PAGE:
“His expenses such as tests and surgeries were covered by the VA until he started seeking treatment from MD Anderson,” Alford wrote in her nomination letter to Soldier’s Wish. “Since then, he has had to pay out of pocket for travel, testing, medication and surgeries. He estimates the total of his out-of-pocket expenses to be around $7,000. He expects the VA to eventually reimburse him, but being a full time student and traveling to and from Houston has made finances tight while waiting on repayment from the VA. So much so, he felt compelled to sell his car to ease the financial strain.
“Any monies Soldier’s Wish can provide to Nick would greatly benefit him and those who are supporting him through his battle with cancer,” Alford wrote. “This scholarship will also help to alleviate the additional stress of pursuing his educational goals and his professional goal of becoming a Speech Language Pathologist to serve veterans and the general population.”
As he continues his studies at Baylor, Harrington will make trips to Houston for treatment.
Soldier’s Wish is a non-profit corporation founded in 2013 by a group of businessmen wanting to make a difference in the lives of veterans, active duty personnel and their families.
During the first 2.5 weeks of Design I Studio the class partnered with the City Center Waco on the Cotton Belt Bridge Project. Waco is planning to convert the 19th century former railroad bridge into a pedestrian friendly bridge, similar to the Hi Line in New York.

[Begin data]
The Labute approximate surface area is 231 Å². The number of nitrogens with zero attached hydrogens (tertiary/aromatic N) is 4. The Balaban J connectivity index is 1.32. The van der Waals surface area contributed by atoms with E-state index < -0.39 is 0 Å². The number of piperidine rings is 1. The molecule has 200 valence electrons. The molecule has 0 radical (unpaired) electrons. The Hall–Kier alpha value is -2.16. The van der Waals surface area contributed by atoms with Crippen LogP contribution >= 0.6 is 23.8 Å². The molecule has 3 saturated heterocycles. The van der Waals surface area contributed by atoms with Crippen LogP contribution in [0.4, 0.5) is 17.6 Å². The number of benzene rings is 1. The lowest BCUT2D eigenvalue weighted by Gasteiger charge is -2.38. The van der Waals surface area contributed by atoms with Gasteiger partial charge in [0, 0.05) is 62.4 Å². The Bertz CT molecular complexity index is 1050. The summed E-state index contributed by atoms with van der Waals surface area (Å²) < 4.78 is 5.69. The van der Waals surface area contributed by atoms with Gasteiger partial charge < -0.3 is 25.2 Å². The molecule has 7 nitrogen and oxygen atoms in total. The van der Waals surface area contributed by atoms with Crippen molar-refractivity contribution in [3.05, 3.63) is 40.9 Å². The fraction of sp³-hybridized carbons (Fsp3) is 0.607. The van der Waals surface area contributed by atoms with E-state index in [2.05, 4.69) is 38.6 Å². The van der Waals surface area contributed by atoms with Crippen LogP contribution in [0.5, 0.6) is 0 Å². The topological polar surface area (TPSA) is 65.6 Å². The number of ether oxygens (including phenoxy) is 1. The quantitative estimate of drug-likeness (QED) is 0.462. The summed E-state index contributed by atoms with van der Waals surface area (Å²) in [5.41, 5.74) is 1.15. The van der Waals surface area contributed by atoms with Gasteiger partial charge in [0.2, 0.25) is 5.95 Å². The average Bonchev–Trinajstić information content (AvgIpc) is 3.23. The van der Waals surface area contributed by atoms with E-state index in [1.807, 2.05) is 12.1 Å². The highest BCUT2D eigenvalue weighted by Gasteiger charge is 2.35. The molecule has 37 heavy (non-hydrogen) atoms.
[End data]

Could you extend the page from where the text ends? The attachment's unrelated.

Students met with city leaders and members of the Bridge Committee to discuss the project and present their schematic design plans. Students then used the committee''s feedback to refine their designs. As part of the project students programmed the 20,000+ square feet of space on the bridge, designed custom seating, and planned interactive activity areas to engage the community. The students researched precedents as well as principles of ergonomics, proxemics, and anthropometrics to apply to their designs. They also had to consider ADA and other applicable building codes.
Materials and plants were selected to represent the character of the Central Texas and the industrial railroad heritage of the bridge. City Center Waco and the Bridge Committee were very enthusiastic about the Baylor student's work and professionalism
Dr. Renée Umstattd Meyer, Associate Professor of Public Health in HHPR, and Dr. Keshia Pollack Porter of Johns Hopkins University, worked alongside Baylor graduate students this summer to assess how community organizations implemented Play Streets in four diverse rural communities across the U.S. to create safe places for children from underserved, low-income families to play.
Community partners were thankful for being remembered and being given the opportunity to provide safe places for families and children to play in their communities. These efforts were made possible through funding provided by the Physical Activity Research Center (PARC) and the Robert Wood Johnson Foundation.
The Robbins College invites you to engage and support our efforts in developing tomorrow’s Christian leaders in health and human sciences. There are multiple opportunities to be involved with the College, including attending lecture series or campus events or donating to our continued development of excellence in research, teaching and community engagement.